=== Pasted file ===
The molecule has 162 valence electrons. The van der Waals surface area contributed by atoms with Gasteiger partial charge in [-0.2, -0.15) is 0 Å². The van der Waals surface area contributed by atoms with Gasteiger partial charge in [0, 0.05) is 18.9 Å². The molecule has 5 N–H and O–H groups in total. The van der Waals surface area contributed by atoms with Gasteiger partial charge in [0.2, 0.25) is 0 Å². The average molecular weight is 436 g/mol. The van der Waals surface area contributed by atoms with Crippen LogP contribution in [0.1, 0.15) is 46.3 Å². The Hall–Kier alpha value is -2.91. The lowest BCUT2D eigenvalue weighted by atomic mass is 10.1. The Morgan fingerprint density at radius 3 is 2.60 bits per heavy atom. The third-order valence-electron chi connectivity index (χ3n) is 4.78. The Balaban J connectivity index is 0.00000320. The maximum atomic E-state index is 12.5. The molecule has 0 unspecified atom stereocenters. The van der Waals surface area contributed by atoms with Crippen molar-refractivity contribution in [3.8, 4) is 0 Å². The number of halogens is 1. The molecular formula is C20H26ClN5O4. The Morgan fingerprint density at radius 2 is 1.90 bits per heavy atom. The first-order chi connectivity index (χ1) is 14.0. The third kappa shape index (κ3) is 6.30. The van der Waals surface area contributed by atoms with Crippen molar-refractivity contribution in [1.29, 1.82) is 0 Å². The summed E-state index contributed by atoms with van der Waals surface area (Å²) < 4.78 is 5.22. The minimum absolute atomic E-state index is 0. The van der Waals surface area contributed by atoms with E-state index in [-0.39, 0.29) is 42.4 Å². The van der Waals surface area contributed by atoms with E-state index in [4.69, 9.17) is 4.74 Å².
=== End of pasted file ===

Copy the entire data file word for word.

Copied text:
The molecule has 162 valence electrons. The van der Waals surface area contributed by atoms with Gasteiger partial charge in [-0.2, -0.15) is 0 Å². The van der Waals surface area contributed by atoms with Gasteiger partial charge in [0, 0.05) is 18.9 Å². The molecule has 5 N–H and O–H groups in total. The van der Waals surface area contributed by atoms with Gasteiger partial charge in [0.2, 0.25) is 0 Å². The average molecular weight is 436 g/mol. The van der Waals surface area contributed by atoms with Crippen LogP contribution in [0.1, 0.15) is 46.3 Å². The Hall–Kier alpha value is -2.91. The lowest BCUT2D eigenvalue weighted by atomic mass is 10.1. The Morgan fingerprint density at radius 3 is 2.60 bits per heavy atom. The third-order valence-electron chi connectivity index (χ3n) is 4.78. The Balaban J connectivity index is 0.00000320. The maximum atomic E-state index is 12.5. The molecule has 0 unspecified atom stereocenters. The van der Waals surface area contributed by atoms with Crippen molar-refractivity contribution in [3.8, 4) is 0 Å². The number of halogens is 1. The molecular formula is C20H26ClN5O4. The Morgan fingerprint density at radius 2 is 1.90 bits per heavy atom. The first-order chi connectivity index (χ1) is 14.0. The third kappa shape index (κ3) is 6.30. The van der Waals surface area contributed by atoms with Crippen molar-refractivity contribution in [1.29, 1.82) is 0 Å². The summed E-state index contributed by atoms with van der Waals surface area (Å²) < 4.78 is 5.22. The minimum absolute atomic E-state index is 0. The van der Waals surface area contributed by atoms with E-state index in [-0.39, 0.29) is 42.4 Å². The van der Waals surface area contributed by atoms with E-state index in [4.69, 9.17) is 4.74 Å².